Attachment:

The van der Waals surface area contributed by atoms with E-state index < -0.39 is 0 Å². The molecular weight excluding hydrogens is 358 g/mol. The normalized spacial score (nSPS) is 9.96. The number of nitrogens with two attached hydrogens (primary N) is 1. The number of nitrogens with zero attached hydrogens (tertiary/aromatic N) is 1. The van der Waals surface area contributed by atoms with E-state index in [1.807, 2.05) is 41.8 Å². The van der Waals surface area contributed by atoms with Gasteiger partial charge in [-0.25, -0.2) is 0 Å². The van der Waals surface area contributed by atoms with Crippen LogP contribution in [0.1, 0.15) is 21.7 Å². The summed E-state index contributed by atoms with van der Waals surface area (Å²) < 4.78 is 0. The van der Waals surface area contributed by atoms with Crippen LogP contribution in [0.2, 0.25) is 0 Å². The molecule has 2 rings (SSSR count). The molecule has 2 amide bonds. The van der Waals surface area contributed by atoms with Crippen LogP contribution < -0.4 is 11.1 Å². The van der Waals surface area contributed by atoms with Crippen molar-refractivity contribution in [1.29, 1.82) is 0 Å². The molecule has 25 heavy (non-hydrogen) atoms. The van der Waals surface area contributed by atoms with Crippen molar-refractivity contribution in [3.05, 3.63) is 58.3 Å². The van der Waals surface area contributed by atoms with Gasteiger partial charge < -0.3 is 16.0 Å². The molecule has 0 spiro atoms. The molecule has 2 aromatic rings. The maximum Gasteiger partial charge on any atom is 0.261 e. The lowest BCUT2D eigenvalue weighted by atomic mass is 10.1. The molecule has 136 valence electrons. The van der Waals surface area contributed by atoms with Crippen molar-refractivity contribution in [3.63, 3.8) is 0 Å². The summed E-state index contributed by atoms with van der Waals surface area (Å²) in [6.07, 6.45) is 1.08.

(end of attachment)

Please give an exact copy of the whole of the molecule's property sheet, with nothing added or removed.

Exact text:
The van der Waals surface area contributed by atoms with E-state index < -0.39 is 0 Å². The molecular weight excluding hydrogens is 358 g/mol. The normalized spacial score (nSPS) is 9.96. The number of nitrogens with two attached hydrogens (primary N) is 1. The number of nitrogens with zero attached hydrogens (tertiary/aromatic N) is 1. The van der Waals surface area contributed by atoms with E-state index in [1.807, 2.05) is 41.8 Å². The van der Waals surface area contributed by atoms with Gasteiger partial charge in [-0.25, -0.2) is 0 Å². The van der Waals surface area contributed by atoms with Crippen LogP contribution in [0.1, 0.15) is 21.7 Å². The summed E-state index contributed by atoms with van der Waals surface area (Å²) < 4.78 is 0. The van der Waals surface area contributed by atoms with Crippen LogP contribution in [0.2, 0.25) is 0 Å². The molecule has 2 rings (SSSR count). The molecule has 2 amide bonds. The van der Waals surface area contributed by atoms with Crippen LogP contribution < -0.4 is 11.1 Å². The van der Waals surface area contributed by atoms with Crippen molar-refractivity contribution in [1.29, 1.82) is 0 Å². The molecule has 25 heavy (non-hydrogen) atoms. The van der Waals surface area contributed by atoms with Crippen molar-refractivity contribution in [3.05, 3.63) is 58.3 Å². The van der Waals surface area contributed by atoms with Gasteiger partial charge < -0.3 is 16.0 Å². The molecule has 0 spiro atoms. The molecule has 2 aromatic rings. The maximum Gasteiger partial charge on any atom is 0.261 e. The lowest BCUT2D eigenvalue weighted by atomic mass is 10.1. The molecule has 136 valence electrons. The van der Waals surface area contributed by atoms with Crippen molar-refractivity contribution in [3.63, 3.8) is 0 Å². The summed E-state index contributed by atoms with van der Waals surface area (Å²) in [6.07, 6.45) is 1.08.